Members of the Society, Distinguished Guests, Ladies and Gentlemen—
First, I would like to thank the Society for the privilege of being President for the past year and give special thanks to our Secretary-Treasurer, Dr. John Scanlon, for doing so much of the work necessary to the successful functioning of the Society.
I found that one of the most difficult tasks as President is choosing a topic for today's speech. I had an initial impulse to discuss field research and use my experiences in Pakistan, Southeast Asia, the Caribbean, and the eastern shore as a basis for the talk. That approach would have allowed me to give proper credit and recognition to several colleagues who have been very important in my research career. However, that approach would have been, of necessity, anecdotal and on some reflection I discarded the idea.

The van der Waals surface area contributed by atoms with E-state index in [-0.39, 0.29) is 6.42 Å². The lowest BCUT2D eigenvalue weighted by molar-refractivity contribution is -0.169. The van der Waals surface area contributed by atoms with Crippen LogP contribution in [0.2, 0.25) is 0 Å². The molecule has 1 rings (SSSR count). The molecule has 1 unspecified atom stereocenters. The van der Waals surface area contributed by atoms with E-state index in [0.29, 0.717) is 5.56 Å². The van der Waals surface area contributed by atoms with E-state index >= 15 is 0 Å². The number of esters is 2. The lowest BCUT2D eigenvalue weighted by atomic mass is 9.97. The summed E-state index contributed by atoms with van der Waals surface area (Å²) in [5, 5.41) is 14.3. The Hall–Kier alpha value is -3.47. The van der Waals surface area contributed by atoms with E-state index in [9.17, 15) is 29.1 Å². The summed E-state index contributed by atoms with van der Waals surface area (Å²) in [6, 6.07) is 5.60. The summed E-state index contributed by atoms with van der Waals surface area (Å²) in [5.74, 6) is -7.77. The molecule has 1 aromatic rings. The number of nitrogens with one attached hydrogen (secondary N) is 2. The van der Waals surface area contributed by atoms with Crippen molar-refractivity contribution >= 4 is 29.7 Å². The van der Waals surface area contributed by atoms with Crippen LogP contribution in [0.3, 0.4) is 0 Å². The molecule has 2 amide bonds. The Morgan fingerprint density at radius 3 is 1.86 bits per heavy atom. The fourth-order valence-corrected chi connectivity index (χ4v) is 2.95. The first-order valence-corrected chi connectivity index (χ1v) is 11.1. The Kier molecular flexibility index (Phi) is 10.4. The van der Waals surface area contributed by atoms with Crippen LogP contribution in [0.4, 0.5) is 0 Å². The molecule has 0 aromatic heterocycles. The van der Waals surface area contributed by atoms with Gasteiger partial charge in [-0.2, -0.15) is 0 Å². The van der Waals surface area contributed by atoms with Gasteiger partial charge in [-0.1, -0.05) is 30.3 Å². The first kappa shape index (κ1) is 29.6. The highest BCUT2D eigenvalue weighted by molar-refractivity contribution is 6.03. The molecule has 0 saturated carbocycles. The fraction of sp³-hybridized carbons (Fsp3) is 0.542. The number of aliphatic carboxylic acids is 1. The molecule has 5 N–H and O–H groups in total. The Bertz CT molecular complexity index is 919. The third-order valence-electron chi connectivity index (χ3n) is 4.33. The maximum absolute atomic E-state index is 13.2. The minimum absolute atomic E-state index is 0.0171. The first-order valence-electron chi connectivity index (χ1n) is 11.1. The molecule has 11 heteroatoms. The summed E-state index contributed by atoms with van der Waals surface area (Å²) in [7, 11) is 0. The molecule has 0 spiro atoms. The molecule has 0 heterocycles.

I also considered an in-depth analysis of a scientific issue, but I decided that no matter which subject I chose I would run an almost certain risk of boring a large segment of the audience who do not share my personal scientific interests.
Present address: Fitzsimmons Army Medical Center, Aurora, Colorado 80045.